Hackrf One Firmware Update Windows

Since I have been using software defined radio (SDR) tools on Linux platform for a long time, it was a very new thing to me when I had to use some SDR tools on Windows. Anyway, the installation of the relevant drivers went smoothly and the devices were ready to use within a short while. In this post, I'm writing down the steps I followed to get my RTL-SDR dongle and HackRF device up and running on a Windows 10 machine. Here we go.
Instructions for RTL-SDR:

HackRF One with Firmware 2017.02.1 or newer (use linux inside virtual machine to update the firmware) Installation: Make sure HackRF is using at least the minimum firmware version (see above) Windows: Windows 7+ x64 required; Install Java JRE 64bit v1.8+ Download the latest version of Spectrum Analyzer and unzip; Install HackRF as a libusb device. Install ARM firmware, 2. Power cycle hackrf, 3. Flash CPLD firmware, 4. Power cycle hackrf. Since currently there is no way to upgrade the firmware on a HackRF One from Microsoft Windows, I though these commands may be useful for others, who have a Raspberry Pi and want to update their firmware. Alpine Testing aarch64 Official hackrf-2018.01.1-r0.apk: Driver for HackRF, allowing general purpose software defined radio: Alpine Testing armhf Official hackrf-2018.01.1-r0.apk.

(1) Connected RTL-SDR dongle to the USB port and Windows automatically detected the device and installed some drivers. But, we need to manually install a special driver called ExtIO.
(2) Download the Zadig USB driver installer from here: http://zadig.akeo.ie/
No installation necessary. It can be run immediately.Hackrf one driver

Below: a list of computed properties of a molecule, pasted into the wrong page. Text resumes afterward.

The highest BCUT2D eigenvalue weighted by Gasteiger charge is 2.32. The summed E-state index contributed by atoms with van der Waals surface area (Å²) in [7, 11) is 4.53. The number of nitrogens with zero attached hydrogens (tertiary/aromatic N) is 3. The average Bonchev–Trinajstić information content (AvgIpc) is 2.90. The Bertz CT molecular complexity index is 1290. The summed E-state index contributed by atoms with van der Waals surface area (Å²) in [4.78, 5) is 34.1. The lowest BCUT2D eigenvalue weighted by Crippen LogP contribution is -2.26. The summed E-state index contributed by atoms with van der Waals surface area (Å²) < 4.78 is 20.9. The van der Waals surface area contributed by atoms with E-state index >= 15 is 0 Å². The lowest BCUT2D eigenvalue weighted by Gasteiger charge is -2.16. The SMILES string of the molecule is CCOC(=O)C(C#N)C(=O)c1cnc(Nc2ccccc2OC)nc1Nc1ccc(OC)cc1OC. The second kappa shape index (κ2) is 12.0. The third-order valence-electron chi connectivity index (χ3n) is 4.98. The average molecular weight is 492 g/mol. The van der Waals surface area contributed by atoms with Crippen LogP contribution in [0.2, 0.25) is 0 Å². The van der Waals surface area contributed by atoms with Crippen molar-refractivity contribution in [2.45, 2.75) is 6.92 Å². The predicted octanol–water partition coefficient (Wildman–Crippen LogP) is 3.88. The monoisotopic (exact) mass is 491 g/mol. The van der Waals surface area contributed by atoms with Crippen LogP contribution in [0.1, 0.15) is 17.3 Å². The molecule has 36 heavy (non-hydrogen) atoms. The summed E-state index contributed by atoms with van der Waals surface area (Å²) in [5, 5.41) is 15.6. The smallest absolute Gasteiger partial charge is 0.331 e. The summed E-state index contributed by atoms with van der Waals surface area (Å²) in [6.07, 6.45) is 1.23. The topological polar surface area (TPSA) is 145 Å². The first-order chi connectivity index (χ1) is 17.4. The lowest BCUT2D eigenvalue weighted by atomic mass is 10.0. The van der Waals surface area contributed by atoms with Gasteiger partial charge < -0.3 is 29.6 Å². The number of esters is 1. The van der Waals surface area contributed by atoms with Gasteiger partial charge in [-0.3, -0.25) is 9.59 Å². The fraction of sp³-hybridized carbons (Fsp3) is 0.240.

(3) Run Zadig executable. With all the default settings, click 'Install Driver' to install the WinUSB driver.
Zadig tool is used to install WinUSB driver

(4) Download and install HDSDR tool. Even though we install it, do not attempt to use RTL-SDR with HDSDR software yet.
http://hdsdr.de/download/HDSDR_install.exe
(5) Download the ExtIO driver DLL for RTL-SDR from here.
http://hdsdr.de/download/ExtIO/ExtIO_RTL2832.dll
(6) Copy the ExtIO driver DLL file to the installation directory of our HDSDR software which we installed a short while ago. In my system, this directory is,
C:Program Files (x86)HDSDR
(7) Now, start HDSDR. In my system, HDSDR automatically picked the RTL-SDR dongle as the input and sound card as the output and started picking signals. That means everything is working.
Instructions for HackRF:
(1) Connect the HackRF to the USB port and windows automatically detected it and installed some drivers.
(2) Download the Zadig USB driver installer from here: http://zadig.akeo.ie/
No installation necessary. It can be run immediately.
(3) Run Zadig executable. From the options menu, select 'List All Devices'. Then from the drop-down list, select 'HackRF One'.
(4) Since I have already installed the WINUSB driver for RTL-SDR, I don't have to do anything here. It shows that the driver is the latest already. In case you don't have that option, go ahead and click 'Install Driver' to install the WinUSB driver.
(5) Download and install HDSDR tool. Even though we install it, do not attempt to use HackRF with HDSDR software yet.
http://hdsdr.de/download/HDSDR_install.exe
(6) Download the ExtIO driver DLL for HackRF from here.
https://github.com/jocover/ExtIO_HackRF/releases
(7) Copy the ExtIO driver DLL file to the installation directory of our HDSDR software which we have installed. In my system, this directory is,